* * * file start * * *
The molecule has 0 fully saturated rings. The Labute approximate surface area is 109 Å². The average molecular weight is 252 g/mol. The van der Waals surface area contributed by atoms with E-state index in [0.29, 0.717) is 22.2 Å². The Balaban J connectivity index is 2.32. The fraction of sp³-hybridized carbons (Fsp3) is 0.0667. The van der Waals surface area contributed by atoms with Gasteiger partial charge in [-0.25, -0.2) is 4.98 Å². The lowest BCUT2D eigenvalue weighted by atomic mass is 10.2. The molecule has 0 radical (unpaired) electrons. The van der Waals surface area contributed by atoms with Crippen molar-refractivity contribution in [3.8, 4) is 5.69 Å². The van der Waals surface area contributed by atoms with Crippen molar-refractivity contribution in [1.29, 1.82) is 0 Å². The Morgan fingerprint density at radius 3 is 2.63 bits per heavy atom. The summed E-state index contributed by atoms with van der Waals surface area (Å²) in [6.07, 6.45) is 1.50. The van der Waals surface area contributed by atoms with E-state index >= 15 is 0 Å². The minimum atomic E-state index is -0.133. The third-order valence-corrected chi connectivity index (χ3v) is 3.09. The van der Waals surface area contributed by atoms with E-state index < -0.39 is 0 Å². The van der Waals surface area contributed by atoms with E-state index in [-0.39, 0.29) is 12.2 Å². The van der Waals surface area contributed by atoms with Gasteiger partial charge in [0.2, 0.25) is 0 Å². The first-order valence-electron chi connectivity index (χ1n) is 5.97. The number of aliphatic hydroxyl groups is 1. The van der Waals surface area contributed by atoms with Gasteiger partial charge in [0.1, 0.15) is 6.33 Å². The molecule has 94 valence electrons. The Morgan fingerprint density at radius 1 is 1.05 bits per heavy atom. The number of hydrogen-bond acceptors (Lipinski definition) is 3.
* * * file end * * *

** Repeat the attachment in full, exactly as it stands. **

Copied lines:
The molecule has 0 fully saturated rings. The Labute approximate surface area is 109 Å². The average molecular weight is 252 g/mol. The van der Waals surface area contributed by atoms with E-state index in [0.29, 0.717) is 22.2 Å². The Balaban J connectivity index is 2.32. The fraction of sp³-hybridized carbons (Fsp3) is 0.0667. The van der Waals surface area contributed by atoms with Gasteiger partial charge in [-0.25, -0.2) is 4.98 Å². The lowest BCUT2D eigenvalue weighted by atomic mass is 10.2. The molecule has 0 radical (unpaired) electrons. The van der Waals surface area contributed by atoms with Crippen molar-refractivity contribution in [3.8, 4) is 5.69 Å². The van der Waals surface area contributed by atoms with Crippen molar-refractivity contribution in [1.29, 1.82) is 0 Å². The Morgan fingerprint density at radius 3 is 2.63 bits per heavy atom. The summed E-state index contributed by atoms with van der Waals surface area (Å²) in [6.07, 6.45) is 1.50. The van der Waals surface area contributed by atoms with E-state index >= 15 is 0 Å². The minimum atomic E-state index is -0.133. The third-order valence-corrected chi connectivity index (χ3v) is 3.09. The van der Waals surface area contributed by atoms with E-state index < -0.39 is 0 Å². The van der Waals surface area contributed by atoms with E-state index in [-0.39, 0.29) is 12.2 Å². The van der Waals surface area contributed by atoms with Gasteiger partial charge in [0.2, 0.25) is 0 Å². The first-order valence-electron chi connectivity index (χ1n) is 5.97. The number of aliphatic hydroxyl groups is 1. The van der Waals surface area contributed by atoms with Gasteiger partial charge in [0.1, 0.15) is 6.33 Å². The molecule has 94 valence electrons. The Morgan fingerprint density at radius 1 is 1.05 bits per heavy atom. The number of hydrogen-bond acceptors (Lipinski definition) is 3.